Remote working is increasingly seen as an effective model in several countries in the last decade, mainly thanks to the development of information and communication technologies in support of common daily working tasks. The emergence of the COVID-19 pandemic has represented a pivotal moment for the adoption of remote working in multiple sectors, with positive effects on the environmental impacts caused by the daily commuting of workers. However, due to the fact that pandemic-induced remote working has represented a major forced experiment on a global scale, and that it has often been imposed rather than chosen by employees, workers’ well-being has not always been ensured. This research work presents an analysis of a wide survey of remote workers in public administrations in four different provinces in Italy, with the aim of assessing the main characteristics of the users and the related environmental benefits. Survey data refer to remote workers before COVID-19, thus representing workers who have freely chosen to work from home for different reasons. The results of this work represent a useful tool with which to support the definition of new remote work strategies that could help policy makers reduce a part of the systematic mobility demand. We have also calculated average energy and emission savings to provide useful indicators for a preliminary estimation of the potential environmental benefits of remote working. Considering the entire sample of respondents, workers who would have commuted at least partially by car have saved on average 6 kg of CO2 per day thanks to remote working (with an average round-trip commuting distance of approximately 35 km). The current results will be supplemented by the results of a new survey underway, aimed at evaluating the differences of remote working experiences during the emergency response to COVID-19.

Potential Benefits of Remote Working on Urban Mobility and Related Environmental Impacts: Results from a Case Study in Italy

Roberto, Roberta;Zini, Alessandro;Felici, Bruna;Rao, Marco;
2023-01-01

Abstract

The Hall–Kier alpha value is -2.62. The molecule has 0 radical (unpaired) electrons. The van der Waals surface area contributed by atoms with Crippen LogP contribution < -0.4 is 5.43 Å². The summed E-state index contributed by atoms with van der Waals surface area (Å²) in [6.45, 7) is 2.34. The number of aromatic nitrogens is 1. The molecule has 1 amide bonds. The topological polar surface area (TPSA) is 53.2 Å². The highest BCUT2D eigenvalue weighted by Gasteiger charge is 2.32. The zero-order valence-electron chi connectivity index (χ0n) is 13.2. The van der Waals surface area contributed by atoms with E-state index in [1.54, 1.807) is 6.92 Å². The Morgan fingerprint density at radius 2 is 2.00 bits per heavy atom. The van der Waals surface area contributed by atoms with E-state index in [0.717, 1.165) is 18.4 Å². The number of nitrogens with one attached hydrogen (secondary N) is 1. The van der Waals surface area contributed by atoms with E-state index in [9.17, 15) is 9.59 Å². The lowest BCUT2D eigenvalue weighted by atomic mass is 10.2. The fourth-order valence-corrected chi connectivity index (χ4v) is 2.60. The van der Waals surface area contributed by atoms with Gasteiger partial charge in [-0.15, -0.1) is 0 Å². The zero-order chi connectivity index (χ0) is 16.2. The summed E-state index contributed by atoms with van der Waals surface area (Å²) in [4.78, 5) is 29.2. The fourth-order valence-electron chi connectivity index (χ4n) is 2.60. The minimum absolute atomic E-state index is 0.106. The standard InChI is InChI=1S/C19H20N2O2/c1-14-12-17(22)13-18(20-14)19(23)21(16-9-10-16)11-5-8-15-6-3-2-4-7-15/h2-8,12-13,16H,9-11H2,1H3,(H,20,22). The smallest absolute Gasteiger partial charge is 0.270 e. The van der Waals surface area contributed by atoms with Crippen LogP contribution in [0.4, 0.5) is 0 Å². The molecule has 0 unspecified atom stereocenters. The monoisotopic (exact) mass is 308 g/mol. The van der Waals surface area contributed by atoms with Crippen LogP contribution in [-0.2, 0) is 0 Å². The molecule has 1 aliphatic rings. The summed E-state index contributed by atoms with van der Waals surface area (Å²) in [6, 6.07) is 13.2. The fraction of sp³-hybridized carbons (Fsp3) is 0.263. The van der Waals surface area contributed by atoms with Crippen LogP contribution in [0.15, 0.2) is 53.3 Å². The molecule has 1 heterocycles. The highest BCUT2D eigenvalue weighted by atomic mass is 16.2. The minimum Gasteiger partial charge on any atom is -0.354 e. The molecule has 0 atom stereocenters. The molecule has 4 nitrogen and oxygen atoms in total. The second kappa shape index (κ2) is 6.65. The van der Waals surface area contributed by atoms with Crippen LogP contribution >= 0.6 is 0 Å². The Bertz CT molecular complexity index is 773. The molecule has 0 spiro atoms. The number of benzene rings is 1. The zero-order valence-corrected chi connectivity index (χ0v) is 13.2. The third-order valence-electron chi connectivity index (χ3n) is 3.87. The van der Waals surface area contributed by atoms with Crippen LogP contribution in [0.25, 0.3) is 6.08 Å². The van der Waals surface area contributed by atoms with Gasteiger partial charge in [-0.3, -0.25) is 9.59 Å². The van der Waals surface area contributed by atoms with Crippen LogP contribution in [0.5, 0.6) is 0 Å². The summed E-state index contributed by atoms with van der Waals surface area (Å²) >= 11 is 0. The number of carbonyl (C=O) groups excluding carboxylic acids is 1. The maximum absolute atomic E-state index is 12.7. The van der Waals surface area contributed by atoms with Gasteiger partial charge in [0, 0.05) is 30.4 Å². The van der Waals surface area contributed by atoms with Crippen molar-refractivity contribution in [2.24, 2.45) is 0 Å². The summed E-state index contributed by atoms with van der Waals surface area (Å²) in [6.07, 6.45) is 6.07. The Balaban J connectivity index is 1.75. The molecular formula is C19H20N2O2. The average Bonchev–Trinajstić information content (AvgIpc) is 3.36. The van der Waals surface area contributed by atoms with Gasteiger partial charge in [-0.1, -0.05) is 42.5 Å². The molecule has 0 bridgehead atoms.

Remote working is increasingly seen as an effective model in several countries in the last decade, mainly thanks to the development of information and communication technologies in support of common daily working tasks. The emergence of the COVID-19 pandemic has represented a pivotal moment for the adoption of remote working in multiple sectors, with positive effects on the environmental impacts caused by the daily commuting of workers. However, due to the fact that pandemic-induced remote working has represented a major forced experiment on a global scale, and that it has often been imposed rather than chosen by employees, workers’ well-being has not always been ensured. This research work presents an analysis of a wide survey of remote workers in public administrations in four different provinces in Italy, with the aim of assessing the main characteristics of the users and the related environmental benefits. Survey data refer to remote workers before COVID-19, thus representing workers who have freely chosen to work from home for different reasons. The results of this work represent a useful tool with which to support the definition of new remote work strategies that could help policy makers reduce a part of the systematic mobility demand. We have also calculated average energy and emission savings to provide useful indicators for a preliminary estimation of the potential environmental benefits of remote working. Considering the entire sample of respondents, workers who would have commuted at least partially by car have saved on average 6 kg of CO2 per day thanks to remote working (with an average round-trip commuting distance of approximately 35 km). The current results will be supplemented by the results of a new survey underway, aimed at evaluating the differences of remote working experiences during the emergency response to COVID-19.
remote working
urban mobility
transport
emissions
energy
File in questo prodotto:
File Dimensione Formato  
applsci-13-00607-v2.pdf

accesso aperto

Tipologia: Versione Editoriale (PDF)
Licenza: Creative commons
Dimensione 1.52 MB
Formato Adobe PDF
1.52 MB Adobe PDF Visualizza/Apri

I documenti in IRIS sono protetti da copyright e tutti i diritti sono riservati, salvo diversa indicazione.

Utilizza questo identificativo per citare o creare un link a questo documento: https://hdl.handle.net/20.500.12079/66448
Citazioni
  • ???jsp.display-item.citation.pmc??? ND
  • Scopus ND
social impact